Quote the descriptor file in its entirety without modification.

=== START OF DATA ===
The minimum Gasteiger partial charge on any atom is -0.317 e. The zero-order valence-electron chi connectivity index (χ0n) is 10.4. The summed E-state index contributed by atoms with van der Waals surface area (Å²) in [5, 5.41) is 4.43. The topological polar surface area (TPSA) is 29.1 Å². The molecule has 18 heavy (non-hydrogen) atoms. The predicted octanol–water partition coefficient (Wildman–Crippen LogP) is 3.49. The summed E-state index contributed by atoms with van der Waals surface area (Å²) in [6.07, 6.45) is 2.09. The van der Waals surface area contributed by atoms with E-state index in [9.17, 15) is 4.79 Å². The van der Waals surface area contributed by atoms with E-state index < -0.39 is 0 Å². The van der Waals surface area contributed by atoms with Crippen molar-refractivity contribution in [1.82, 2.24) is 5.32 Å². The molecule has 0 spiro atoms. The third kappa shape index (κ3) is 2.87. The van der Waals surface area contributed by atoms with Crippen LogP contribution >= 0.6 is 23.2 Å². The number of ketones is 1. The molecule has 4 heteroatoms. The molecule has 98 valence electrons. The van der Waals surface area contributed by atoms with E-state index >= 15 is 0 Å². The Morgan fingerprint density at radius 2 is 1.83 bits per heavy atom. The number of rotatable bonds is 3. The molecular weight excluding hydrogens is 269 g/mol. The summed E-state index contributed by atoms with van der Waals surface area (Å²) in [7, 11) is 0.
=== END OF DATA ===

The minimum Gasteiger partial charge on any atom is -0.317 e. The zero-order valence-electron chi connectivity index (χ0n) is 10.4. The summed E-state index contributed by atoms with van der Waals surface area (Å²) in [5, 5.41) is 4.43. The topological polar surface area (TPSA) is 29.1 Å². The molecule has 18 heavy (non-hydrogen) atoms. The predicted octanol–water partition coefficient (Wildman–Crippen LogP) is 3.49. The summed E-state index contributed by atoms with van der Waals surface area (Å²) in [6.07, 6.45) is 2.09. The van der Waals surface area contributed by atoms with E-state index in [9.17, 15) is 4.79 Å². The van der Waals surface area contributed by atoms with E-state index < -0.39 is 0 Å². The van der Waals surface area contributed by atoms with Crippen molar-refractivity contribution in [1.82, 2.24) is 5.32 Å². The molecule has 0 spiro atoms. The third kappa shape index (κ3) is 2.87. The van der Waals surface area contributed by atoms with Crippen LogP contribution >= 0.6 is 23.2 Å². The number of ketones is 1. The molecule has 4 heteroatoms. The molecule has 98 valence electrons. The van der Waals surface area contributed by atoms with E-state index >= 15 is 0 Å². The Morgan fingerprint density at radius 2 is 1.83 bits per heavy atom. The number of rotatable bonds is 3. The molecular weight excluding hydrogens is 269 g/mol. The summed E-state index contributed by atoms with van der Waals surface area (Å²) in [7, 11) is 0.